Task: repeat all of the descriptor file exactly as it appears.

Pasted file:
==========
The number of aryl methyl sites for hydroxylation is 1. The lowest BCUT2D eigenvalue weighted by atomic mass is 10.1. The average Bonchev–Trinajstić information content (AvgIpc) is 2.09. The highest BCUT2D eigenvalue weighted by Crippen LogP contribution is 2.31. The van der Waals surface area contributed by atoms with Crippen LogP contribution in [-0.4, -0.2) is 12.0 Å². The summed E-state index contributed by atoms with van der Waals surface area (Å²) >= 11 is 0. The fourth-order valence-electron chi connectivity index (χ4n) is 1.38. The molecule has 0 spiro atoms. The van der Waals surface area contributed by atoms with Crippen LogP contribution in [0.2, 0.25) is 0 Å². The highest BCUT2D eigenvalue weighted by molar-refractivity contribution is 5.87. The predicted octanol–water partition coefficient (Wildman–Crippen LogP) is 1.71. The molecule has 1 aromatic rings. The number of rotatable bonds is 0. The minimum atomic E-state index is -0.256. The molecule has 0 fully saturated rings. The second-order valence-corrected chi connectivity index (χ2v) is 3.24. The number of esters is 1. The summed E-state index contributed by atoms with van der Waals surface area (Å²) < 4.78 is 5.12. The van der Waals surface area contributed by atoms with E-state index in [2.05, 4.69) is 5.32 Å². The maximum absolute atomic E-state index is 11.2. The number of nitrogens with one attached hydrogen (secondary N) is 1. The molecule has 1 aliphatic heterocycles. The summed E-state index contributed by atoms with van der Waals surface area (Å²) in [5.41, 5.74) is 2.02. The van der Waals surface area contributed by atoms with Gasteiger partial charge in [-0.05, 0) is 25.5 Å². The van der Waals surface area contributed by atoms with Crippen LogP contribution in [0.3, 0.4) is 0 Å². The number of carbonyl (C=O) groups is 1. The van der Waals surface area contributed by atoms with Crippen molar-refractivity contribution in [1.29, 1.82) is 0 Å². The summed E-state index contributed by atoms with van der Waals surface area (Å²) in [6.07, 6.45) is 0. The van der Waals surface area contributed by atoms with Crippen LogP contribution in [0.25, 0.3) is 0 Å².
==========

The number of aryl methyl sites for hydroxylation is 1. The lowest BCUT2D eigenvalue weighted by atomic mass is 10.1. The average Bonchev–Trinajstić information content (AvgIpc) is 2.09. The highest BCUT2D eigenvalue weighted by Crippen LogP contribution is 2.31. The van der Waals surface area contributed by atoms with Crippen LogP contribution in [-0.4, -0.2) is 12.0 Å². The summed E-state index contributed by atoms with van der Waals surface area (Å²) >= 11 is 0. The fourth-order valence-electron chi connectivity index (χ4n) is 1.38. The molecule has 0 spiro atoms. The van der Waals surface area contributed by atoms with Crippen LogP contribution in [0.2, 0.25) is 0 Å². The highest BCUT2D eigenvalue weighted by molar-refractivity contribution is 5.87. The predicted octanol–water partition coefficient (Wildman–Crippen LogP) is 1.71. The molecule has 1 aromatic rings. The number of rotatable bonds is 0. The minimum atomic E-state index is -0.256. The molecule has 0 fully saturated rings. The second-order valence-corrected chi connectivity index (χ2v) is 3.24. The number of esters is 1. The summed E-state index contributed by atoms with van der Waals surface area (Å²) < 4.78 is 5.12. The van der Waals surface area contributed by atoms with E-state index in [2.05, 4.69) is 5.32 Å². The maximum absolute atomic E-state index is 11.2. The number of nitrogens with one attached hydrogen (secondary N) is 1. The molecule has 1 aliphatic heterocycles. The summed E-state index contributed by atoms with van der Waals surface area (Å²) in [5.41, 5.74) is 2.02. The van der Waals surface area contributed by atoms with Gasteiger partial charge in [-0.05, 0) is 25.5 Å². The van der Waals surface area contributed by atoms with Crippen LogP contribution in [0.3, 0.4) is 0 Å². The number of carbonyl (C=O) groups is 1. The van der Waals surface area contributed by atoms with Crippen molar-refractivity contribution in [1.29, 1.82) is 0 Å². The summed E-state index contributed by atoms with van der Waals surface area (Å²) in [6.07, 6.45) is 0. The van der Waals surface area contributed by atoms with Crippen LogP contribution in [0.25, 0.3) is 0 Å².